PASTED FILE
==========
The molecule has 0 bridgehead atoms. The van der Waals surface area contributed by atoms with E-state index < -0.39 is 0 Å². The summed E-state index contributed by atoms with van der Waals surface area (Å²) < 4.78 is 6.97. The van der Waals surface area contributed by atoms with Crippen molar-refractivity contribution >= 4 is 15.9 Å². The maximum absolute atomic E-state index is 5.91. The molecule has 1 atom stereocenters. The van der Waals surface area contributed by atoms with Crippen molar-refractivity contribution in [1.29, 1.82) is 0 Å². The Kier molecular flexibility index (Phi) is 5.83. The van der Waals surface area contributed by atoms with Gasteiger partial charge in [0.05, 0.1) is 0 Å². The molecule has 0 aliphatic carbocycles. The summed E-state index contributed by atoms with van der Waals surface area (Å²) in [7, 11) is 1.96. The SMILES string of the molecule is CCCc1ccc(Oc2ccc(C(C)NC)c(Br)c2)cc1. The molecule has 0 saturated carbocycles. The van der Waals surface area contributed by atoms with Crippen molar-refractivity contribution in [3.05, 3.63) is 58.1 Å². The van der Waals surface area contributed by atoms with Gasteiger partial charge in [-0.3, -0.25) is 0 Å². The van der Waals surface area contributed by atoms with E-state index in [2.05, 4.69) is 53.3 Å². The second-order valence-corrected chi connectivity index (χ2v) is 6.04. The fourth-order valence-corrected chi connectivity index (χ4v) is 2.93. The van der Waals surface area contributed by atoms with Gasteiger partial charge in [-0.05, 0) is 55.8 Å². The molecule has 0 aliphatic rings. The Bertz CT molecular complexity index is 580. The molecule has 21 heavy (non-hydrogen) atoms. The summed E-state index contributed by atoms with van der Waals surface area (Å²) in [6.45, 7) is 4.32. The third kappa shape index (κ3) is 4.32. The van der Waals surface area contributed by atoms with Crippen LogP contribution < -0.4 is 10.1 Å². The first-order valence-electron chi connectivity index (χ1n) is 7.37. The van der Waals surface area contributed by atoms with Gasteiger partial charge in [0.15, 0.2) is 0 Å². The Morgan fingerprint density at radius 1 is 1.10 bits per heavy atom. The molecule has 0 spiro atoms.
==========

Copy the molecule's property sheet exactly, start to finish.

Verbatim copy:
The molecule has 0 bridgehead atoms. The van der Waals surface area contributed by atoms with E-state index < -0.39 is 0 Å². The summed E-state index contributed by atoms with van der Waals surface area (Å²) < 4.78 is 6.97. The van der Waals surface area contributed by atoms with Crippen molar-refractivity contribution >= 4 is 15.9 Å². The maximum absolute atomic E-state index is 5.91. The molecule has 1 atom stereocenters. The van der Waals surface area contributed by atoms with Crippen molar-refractivity contribution in [1.29, 1.82) is 0 Å². The Kier molecular flexibility index (Phi) is 5.83. The van der Waals surface area contributed by atoms with Gasteiger partial charge in [0.05, 0.1) is 0 Å². The molecule has 0 aliphatic carbocycles. The summed E-state index contributed by atoms with van der Waals surface area (Å²) in [7, 11) is 1.96. The SMILES string of the molecule is CCCc1ccc(Oc2ccc(C(C)NC)c(Br)c2)cc1. The molecule has 0 saturated carbocycles. The van der Waals surface area contributed by atoms with Crippen molar-refractivity contribution in [3.05, 3.63) is 58.1 Å². The van der Waals surface area contributed by atoms with Gasteiger partial charge in [-0.3, -0.25) is 0 Å². The van der Waals surface area contributed by atoms with E-state index in [2.05, 4.69) is 53.3 Å². The second-order valence-corrected chi connectivity index (χ2v) is 6.04. The fourth-order valence-corrected chi connectivity index (χ4v) is 2.93. The van der Waals surface area contributed by atoms with Gasteiger partial charge in [-0.05, 0) is 55.8 Å². The molecule has 0 aliphatic rings. The Bertz CT molecular complexity index is 580. The molecule has 21 heavy (non-hydrogen) atoms. The summed E-state index contributed by atoms with van der Waals surface area (Å²) in [6.45, 7) is 4.32. The third kappa shape index (κ3) is 4.32. The van der Waals surface area contributed by atoms with Crippen LogP contribution < -0.4 is 10.1 Å². The first-order valence-electron chi connectivity index (χ1n) is 7.37. The van der Waals surface area contributed by atoms with Gasteiger partial charge in [0.15, 0.2) is 0 Å². The Morgan fingerprint density at radius 1 is 1.10 bits per heavy atom. The molecule has 0 spiro atoms.